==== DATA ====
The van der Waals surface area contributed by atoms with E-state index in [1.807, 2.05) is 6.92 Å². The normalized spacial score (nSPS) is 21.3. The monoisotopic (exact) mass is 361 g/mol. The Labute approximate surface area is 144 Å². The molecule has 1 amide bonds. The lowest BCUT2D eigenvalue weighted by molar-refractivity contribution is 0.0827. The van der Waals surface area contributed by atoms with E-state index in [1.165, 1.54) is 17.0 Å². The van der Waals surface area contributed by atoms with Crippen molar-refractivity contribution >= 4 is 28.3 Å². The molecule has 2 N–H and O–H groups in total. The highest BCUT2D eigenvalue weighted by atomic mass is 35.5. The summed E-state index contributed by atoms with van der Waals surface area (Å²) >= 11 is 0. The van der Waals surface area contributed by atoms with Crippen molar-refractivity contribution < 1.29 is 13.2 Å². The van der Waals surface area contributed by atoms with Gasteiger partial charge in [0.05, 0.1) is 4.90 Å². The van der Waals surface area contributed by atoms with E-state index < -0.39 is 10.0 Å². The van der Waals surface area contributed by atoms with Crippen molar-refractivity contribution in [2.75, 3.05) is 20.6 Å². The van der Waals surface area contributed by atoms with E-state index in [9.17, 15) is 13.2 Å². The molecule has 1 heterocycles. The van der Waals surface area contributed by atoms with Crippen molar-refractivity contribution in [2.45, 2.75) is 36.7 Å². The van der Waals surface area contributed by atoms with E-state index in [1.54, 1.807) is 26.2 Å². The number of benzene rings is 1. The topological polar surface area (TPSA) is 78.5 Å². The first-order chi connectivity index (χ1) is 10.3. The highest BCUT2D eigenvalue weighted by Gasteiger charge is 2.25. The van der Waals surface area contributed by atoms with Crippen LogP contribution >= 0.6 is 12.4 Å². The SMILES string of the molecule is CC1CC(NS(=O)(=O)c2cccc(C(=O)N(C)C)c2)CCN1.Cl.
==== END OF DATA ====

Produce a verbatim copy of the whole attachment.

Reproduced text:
The van der Waals surface area contributed by atoms with E-state index in [1.807, 2.05) is 6.92 Å². The normalized spacial score (nSPS) is 21.3. The monoisotopic (exact) mass is 361 g/mol. The Labute approximate surface area is 144 Å². The molecule has 1 amide bonds. The lowest BCUT2D eigenvalue weighted by molar-refractivity contribution is 0.0827. The van der Waals surface area contributed by atoms with E-state index in [1.165, 1.54) is 17.0 Å². The van der Waals surface area contributed by atoms with Crippen molar-refractivity contribution >= 4 is 28.3 Å². The molecule has 2 N–H and O–H groups in total. The highest BCUT2D eigenvalue weighted by atomic mass is 35.5. The summed E-state index contributed by atoms with van der Waals surface area (Å²) >= 11 is 0. The van der Waals surface area contributed by atoms with Crippen molar-refractivity contribution < 1.29 is 13.2 Å². The van der Waals surface area contributed by atoms with Gasteiger partial charge in [0.05, 0.1) is 4.90 Å². The van der Waals surface area contributed by atoms with E-state index < -0.39 is 10.0 Å². The van der Waals surface area contributed by atoms with Crippen molar-refractivity contribution in [2.75, 3.05) is 20.6 Å². The van der Waals surface area contributed by atoms with E-state index in [9.17, 15) is 13.2 Å². The molecule has 1 heterocycles. The van der Waals surface area contributed by atoms with Crippen molar-refractivity contribution in [2.45, 2.75) is 36.7 Å². The van der Waals surface area contributed by atoms with E-state index in [1.54, 1.807) is 26.2 Å². The number of benzene rings is 1. The topological polar surface area (TPSA) is 78.5 Å². The first-order chi connectivity index (χ1) is 10.3. The highest BCUT2D eigenvalue weighted by Gasteiger charge is 2.25. The van der Waals surface area contributed by atoms with Crippen LogP contribution >= 0.6 is 12.4 Å². The SMILES string of the molecule is CC1CC(NS(=O)(=O)c2cccc(C(=O)N(C)C)c2)CCN1.Cl.